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A 2004 USA Geocoin

A geocoin is a metal or wooden token minted in similar fashion to a medallion, token coin, military challenge coin or wooden nickel, for use in geocaching, specifically as form of a calling card.[1]

Many of these are made to be trackable on various websites to be able to show the movement around the world[2] and visitors to be able to leave comments when they find the coin. Each coin has a unique tracking ID, which can also be used when logging it to a designated website.[3][4]

A geocoin typically has a diameter of 1.5 inches (38 mm) to 2 inches (51 mm) and a thickness between 0.098 inches (2.5 mm) and 0.16 inches (4 mm). Coins with the size of 1 inch (25 mm) are called microcoins, because they fit into microcaches (e.g. film canister). The smallest geocoins with a diameter of 0.5 inches (13 mm) are called nanocoins, and have been sold since 2009. If the diameter is larger than 3 inches (76 mm) the geocoin is called macrocoin, and contains the saying of "that’s not a coin, it’s an anchor".

Signature items[edit]

A wooden geocoin

Personal geocoins are a personal signature item that normally bears the geocacher's handle and personal design.[citation needed]

Geocoins are often minted by caching organizations and companies. Though not specifically a personal signature item they are a form of signature item for the organization that developed them. However, most are custom-made for geocachers, usually in batches of 100 pieces or less.[1]

Reviewer/Moderator/Lackey Coins are another form of signature items over the years these have their own following. Many of them have taken the time to create their own signature item.

In the first few years the number of coins that were a signature item for a geocaching group, or individuals far outnumbered the coins that were made to sell. However now they tend to be smaller percentage as the industry has a number of coins manufacturers that develop coins for events, holidays, or special coins. The cost to make a personal coin is fairly high.

Tracking websites[edit]

When a cache listed at geocaching.com contains a geocoin, an icon (often unique to the type of the coin) is shown on the cache page's "Inventory" section. This icon will also appear in the inventory of any cacher holding one as well as in each cacher's historical trackable item listing. Icons will also remain in the inventory of cachers who log the 'discovery' of a geocoin's number without physically removing it from a cache. "Icon collecting" – the act of having these icons listed in one's trackables listing – is an associated hobby. Many people bring geocoins with unique icons to geocaching events so that others may see the coins and use the tracking number to collect the icons online, and it is not uncommon for collectors to activate some or all of the coins in their collections in order to have a matching online collection of icons associated with their geocaching.com accounts.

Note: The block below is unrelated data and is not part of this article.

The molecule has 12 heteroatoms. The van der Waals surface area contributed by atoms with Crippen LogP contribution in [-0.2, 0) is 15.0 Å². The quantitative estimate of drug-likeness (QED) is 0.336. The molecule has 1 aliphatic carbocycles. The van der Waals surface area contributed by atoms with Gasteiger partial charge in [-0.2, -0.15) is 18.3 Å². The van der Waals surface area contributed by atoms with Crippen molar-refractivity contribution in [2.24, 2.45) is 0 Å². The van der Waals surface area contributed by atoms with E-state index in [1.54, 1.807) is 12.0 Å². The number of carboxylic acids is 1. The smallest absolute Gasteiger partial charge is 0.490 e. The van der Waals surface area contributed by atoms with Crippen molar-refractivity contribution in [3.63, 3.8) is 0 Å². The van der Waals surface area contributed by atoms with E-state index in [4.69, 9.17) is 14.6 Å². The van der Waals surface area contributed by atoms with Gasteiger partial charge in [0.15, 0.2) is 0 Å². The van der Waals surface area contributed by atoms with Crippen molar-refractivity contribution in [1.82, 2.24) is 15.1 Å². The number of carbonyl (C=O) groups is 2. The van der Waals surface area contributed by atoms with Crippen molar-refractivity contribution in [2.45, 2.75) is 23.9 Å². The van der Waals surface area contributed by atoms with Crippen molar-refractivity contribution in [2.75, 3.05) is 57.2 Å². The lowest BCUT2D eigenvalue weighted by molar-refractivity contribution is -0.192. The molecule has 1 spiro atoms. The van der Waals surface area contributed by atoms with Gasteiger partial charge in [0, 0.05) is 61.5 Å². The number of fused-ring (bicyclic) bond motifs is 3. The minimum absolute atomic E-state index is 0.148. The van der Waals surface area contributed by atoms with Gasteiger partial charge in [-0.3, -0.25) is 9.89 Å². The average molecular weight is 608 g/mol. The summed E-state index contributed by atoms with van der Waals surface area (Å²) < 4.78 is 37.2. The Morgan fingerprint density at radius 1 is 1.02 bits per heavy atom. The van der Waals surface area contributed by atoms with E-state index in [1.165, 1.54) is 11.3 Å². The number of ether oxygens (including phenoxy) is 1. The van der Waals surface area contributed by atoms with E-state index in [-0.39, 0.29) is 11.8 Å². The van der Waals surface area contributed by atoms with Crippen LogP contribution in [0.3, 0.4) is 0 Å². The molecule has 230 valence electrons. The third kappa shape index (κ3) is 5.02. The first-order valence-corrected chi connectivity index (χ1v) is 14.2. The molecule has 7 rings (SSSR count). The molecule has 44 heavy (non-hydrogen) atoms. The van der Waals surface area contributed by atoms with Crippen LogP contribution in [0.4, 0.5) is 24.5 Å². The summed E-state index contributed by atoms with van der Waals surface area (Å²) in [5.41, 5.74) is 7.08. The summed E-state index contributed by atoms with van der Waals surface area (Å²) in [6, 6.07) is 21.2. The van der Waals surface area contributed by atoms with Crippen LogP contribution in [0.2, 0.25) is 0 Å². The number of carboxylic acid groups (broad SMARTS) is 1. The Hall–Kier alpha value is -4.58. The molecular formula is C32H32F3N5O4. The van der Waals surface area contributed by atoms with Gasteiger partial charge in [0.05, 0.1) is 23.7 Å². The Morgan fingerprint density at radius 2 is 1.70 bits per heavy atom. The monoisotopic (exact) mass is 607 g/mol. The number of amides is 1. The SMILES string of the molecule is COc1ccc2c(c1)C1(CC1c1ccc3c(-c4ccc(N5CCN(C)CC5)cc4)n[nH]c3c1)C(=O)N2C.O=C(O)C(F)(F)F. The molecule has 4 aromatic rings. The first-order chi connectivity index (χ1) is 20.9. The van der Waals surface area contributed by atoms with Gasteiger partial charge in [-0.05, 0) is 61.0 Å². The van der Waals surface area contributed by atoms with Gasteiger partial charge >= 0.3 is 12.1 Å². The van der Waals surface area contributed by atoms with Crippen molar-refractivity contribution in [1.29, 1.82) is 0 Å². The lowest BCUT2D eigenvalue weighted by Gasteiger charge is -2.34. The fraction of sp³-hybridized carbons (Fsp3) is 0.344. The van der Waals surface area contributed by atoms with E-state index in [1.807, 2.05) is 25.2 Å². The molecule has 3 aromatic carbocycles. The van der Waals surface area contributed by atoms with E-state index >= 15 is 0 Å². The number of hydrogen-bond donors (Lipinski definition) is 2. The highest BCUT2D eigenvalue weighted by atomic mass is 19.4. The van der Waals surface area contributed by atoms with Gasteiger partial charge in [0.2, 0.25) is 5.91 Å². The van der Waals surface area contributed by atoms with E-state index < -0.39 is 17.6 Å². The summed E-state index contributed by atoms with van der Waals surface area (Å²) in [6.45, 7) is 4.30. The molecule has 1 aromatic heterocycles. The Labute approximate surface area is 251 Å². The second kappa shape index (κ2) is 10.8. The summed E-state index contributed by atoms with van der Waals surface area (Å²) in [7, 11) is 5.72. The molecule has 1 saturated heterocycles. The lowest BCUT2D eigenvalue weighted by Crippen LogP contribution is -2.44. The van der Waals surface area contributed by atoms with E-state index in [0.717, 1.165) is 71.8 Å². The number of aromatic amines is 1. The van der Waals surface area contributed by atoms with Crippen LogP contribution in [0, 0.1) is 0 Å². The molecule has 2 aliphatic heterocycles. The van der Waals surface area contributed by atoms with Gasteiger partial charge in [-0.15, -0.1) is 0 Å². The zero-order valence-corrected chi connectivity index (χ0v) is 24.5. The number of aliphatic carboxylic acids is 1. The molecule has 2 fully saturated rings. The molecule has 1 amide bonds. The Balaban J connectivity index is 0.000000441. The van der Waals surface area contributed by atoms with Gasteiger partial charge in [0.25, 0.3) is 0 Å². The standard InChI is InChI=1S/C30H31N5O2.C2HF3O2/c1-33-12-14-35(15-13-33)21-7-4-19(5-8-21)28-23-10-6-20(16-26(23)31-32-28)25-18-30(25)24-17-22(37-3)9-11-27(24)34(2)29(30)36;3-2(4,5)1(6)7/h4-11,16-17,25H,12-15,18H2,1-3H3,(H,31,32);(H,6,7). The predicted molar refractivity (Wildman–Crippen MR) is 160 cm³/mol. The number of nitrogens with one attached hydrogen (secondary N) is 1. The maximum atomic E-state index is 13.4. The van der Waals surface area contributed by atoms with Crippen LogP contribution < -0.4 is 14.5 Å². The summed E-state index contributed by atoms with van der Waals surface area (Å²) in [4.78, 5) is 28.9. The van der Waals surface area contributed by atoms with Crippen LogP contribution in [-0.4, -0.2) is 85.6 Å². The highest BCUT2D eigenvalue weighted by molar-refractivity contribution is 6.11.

Other websites for trackable coins have included the 2002Canadian geocoin,[5] Utah geocoin,[6] Oregon State coin,[7] and sigitem.com.

Free tracking service for coins and other items is available from Geokrety,[8] with full service for geocaching sites such as opencaching.us,[9] and partial service for other geocaching sites. An owner of geocoins can also set up his own website to monitor these moving mementos.[10]


It is not uncommon for activated, released geocoins to go missing, whether because a cacher is unfamiliar with the logging and tracking process or due to outright theft. Some geocoin owners will purposefully attempt to destroy the resale value of the coin by drilling and tagging it with an extra tag, marker, or other item that is intended to underscore the fact that the geocoin is meant to travel, not to be kept.[11] Another somewhat controversial anti-theft measure is to create a copy of the geocoin, releasing the copy and keeping the original.[12][13]

In 2012, a geocoin helped authorities return stolen items to a geocaching enthusiast in Seattle, who marked the coins as missing online.[14] The goods were found in a storage unit during a raid and the geocoins became instrumental in connecting the burglars to their crime.


  • September 30, 2001: The first trackable geocoin released was the Moun10Bike Version 1 Geocoin #002.[15] The Moun10Bike Version 1 Geocoins are sought-after geocoins. They are all displayed on geocaching.com as owned by Moun10Bike and he has strictly forbidden their sale.[16]